According to Texas A&M University, more trees are killed every year from improper pruning than from damage done by pests. Trees that grow naturally tend to assume the proper shape over time, and pruning should focus on maintenance rather than shaping. One of the best times to prune a tree is in winter when the tree is dormant. Trees pruned in winter survive the pruning session better than trees pruned in spring or summer when the tree is no longer dormant.
Plan your pruning session from start to finish before you cut your first limb. This will help prevent accidentally removing too many or the wrong branches. Never remove more than one third of the plant's total growth to avoid weakening the plant.
Sharpen your pruning tools before you begin so you can make clean cuts that heal quickly.
Mix a solution containing one part bleach and nine parts water. Use this solution to sterilize the blades of your shears before pruning.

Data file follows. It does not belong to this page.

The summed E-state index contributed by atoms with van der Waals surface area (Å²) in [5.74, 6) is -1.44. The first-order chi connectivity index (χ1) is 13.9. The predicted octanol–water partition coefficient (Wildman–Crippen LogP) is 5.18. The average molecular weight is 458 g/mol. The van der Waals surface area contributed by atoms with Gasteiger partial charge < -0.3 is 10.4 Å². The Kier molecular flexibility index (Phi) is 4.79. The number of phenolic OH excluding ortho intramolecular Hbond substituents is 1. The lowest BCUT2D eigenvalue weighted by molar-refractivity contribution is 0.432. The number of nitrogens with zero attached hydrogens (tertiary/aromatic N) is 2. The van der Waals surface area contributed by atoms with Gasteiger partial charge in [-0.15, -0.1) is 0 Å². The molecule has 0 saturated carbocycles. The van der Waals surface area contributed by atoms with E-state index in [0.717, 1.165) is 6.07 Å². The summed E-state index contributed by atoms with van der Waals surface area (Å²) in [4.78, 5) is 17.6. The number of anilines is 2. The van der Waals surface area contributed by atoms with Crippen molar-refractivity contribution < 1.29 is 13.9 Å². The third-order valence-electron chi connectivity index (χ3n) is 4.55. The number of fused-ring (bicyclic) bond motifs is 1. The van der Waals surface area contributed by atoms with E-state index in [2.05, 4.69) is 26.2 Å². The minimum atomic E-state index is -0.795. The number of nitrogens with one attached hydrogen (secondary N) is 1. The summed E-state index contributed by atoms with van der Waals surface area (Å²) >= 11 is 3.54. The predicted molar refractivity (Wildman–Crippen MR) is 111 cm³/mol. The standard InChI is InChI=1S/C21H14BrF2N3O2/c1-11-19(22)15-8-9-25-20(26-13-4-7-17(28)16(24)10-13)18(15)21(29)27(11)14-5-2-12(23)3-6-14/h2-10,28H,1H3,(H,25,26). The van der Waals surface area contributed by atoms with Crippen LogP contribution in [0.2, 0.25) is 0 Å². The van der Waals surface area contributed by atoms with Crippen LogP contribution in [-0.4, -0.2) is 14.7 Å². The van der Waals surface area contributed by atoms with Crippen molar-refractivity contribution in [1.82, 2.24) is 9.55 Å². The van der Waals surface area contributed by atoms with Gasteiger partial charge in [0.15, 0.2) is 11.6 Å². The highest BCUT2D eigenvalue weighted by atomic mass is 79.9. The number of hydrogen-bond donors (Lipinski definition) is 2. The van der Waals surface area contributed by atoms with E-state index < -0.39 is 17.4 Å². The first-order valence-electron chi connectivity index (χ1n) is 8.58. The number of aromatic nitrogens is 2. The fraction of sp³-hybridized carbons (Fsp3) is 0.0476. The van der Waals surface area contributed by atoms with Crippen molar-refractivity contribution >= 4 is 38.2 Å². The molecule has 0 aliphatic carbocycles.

Remove branches with loppers and pruning shears by pinching them off with the tool. To remove a large branch with a saw, make your first cut about 4 inches away from the point where it connects to a larger branch. The cut should be on the underside of the branch and should extend one third of the way into the branch. Make a second cut 2 inches further along the branch. The second cut should be on the top of the branch and should extend completely through the branch. Make the third cut to remove the remaining stub. The third branch should start just outside of the growth ridge between the fork in the branches. It should slope downward at a 45-degree angle away from the tree. This will help prevent bark stripping from the tree.
Remove all diseased and dead wood. Make all cuts at a 45-degree angle sloping away from the tree. All branches you remove should be cut back to a larger branch that is twice the size of the branch you are removing. Cut back each branch to a branch or a bud that can produce new growth.
Remove weak growth and any branches that rub or cross into the center of the tree.
Prune off any suckers at the base of the tree. Suckers are tiny tree offshoots that can steal energy from the parent tree.
Wrap the tree in burlap when you have finished pruning to protect it from sunscald. Trees that have been pruned in winter are prone to sunscald because pruning exposes the trunk to more sunlight than it is used to.